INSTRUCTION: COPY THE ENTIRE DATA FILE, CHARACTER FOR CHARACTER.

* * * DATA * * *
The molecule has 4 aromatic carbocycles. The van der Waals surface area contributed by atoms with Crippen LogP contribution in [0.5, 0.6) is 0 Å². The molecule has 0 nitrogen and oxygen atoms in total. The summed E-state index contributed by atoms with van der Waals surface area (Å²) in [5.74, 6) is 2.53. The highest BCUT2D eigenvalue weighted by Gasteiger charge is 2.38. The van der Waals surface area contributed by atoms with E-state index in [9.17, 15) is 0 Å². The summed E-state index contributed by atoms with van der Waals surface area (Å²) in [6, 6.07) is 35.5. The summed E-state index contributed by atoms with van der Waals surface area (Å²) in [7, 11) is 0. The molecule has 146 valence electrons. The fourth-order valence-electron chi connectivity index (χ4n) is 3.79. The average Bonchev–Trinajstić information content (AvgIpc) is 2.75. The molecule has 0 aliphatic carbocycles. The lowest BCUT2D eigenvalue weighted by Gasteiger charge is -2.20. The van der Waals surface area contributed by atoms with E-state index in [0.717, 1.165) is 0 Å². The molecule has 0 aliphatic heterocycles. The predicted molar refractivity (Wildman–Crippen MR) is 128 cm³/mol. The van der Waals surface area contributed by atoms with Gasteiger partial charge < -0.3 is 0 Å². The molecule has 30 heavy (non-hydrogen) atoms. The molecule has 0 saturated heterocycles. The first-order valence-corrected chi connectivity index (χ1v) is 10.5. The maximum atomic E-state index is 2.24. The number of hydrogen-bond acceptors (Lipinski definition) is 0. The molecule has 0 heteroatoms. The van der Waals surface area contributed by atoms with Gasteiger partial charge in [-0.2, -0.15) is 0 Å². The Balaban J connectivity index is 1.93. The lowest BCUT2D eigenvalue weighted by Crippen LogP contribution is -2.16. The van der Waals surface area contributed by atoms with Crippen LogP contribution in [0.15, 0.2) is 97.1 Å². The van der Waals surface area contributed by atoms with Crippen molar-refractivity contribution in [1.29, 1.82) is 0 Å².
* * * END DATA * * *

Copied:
The molecule has 4 aromatic carbocycles. The van der Waals surface area contributed by atoms with Crippen LogP contribution in [0.5, 0.6) is 0 Å². The molecule has 0 nitrogen and oxygen atoms in total. The summed E-state index contributed by atoms with van der Waals surface area (Å²) in [5.74, 6) is 2.53. The highest BCUT2D eigenvalue weighted by Gasteiger charge is 2.38. The van der Waals surface area contributed by atoms with E-state index in [9.17, 15) is 0 Å². The summed E-state index contributed by atoms with van der Waals surface area (Å²) in [6, 6.07) is 35.5. The summed E-state index contributed by atoms with van der Waals surface area (Å²) in [7, 11) is 0. The molecule has 146 valence electrons. The fourth-order valence-electron chi connectivity index (χ4n) is 3.79. The average Bonchev–Trinajstić information content (AvgIpc) is 2.75. The molecule has 0 aliphatic carbocycles. The lowest BCUT2D eigenvalue weighted by Gasteiger charge is -2.20. The van der Waals surface area contributed by atoms with E-state index in [0.717, 1.165) is 0 Å². The molecule has 0 aliphatic heterocycles. The predicted molar refractivity (Wildman–Crippen MR) is 128 cm³/mol. The van der Waals surface area contributed by atoms with Gasteiger partial charge < -0.3 is 0 Å². The molecule has 30 heavy (non-hydrogen) atoms. The molecule has 0 saturated heterocycles. The first-order valence-corrected chi connectivity index (χ1v) is 10.5. The maximum atomic E-state index is 2.24. The number of hydrogen-bond acceptors (Lipinski definition) is 0. The molecule has 0 heteroatoms. The van der Waals surface area contributed by atoms with Gasteiger partial charge in [-0.2, -0.15) is 0 Å². The Balaban J connectivity index is 1.93. The lowest BCUT2D eigenvalue weighted by Crippen LogP contribution is -2.16. The van der Waals surface area contributed by atoms with Crippen LogP contribution in [0.15, 0.2) is 97.1 Å². The van der Waals surface area contributed by atoms with Crippen molar-refractivity contribution in [1.29, 1.82) is 0 Å².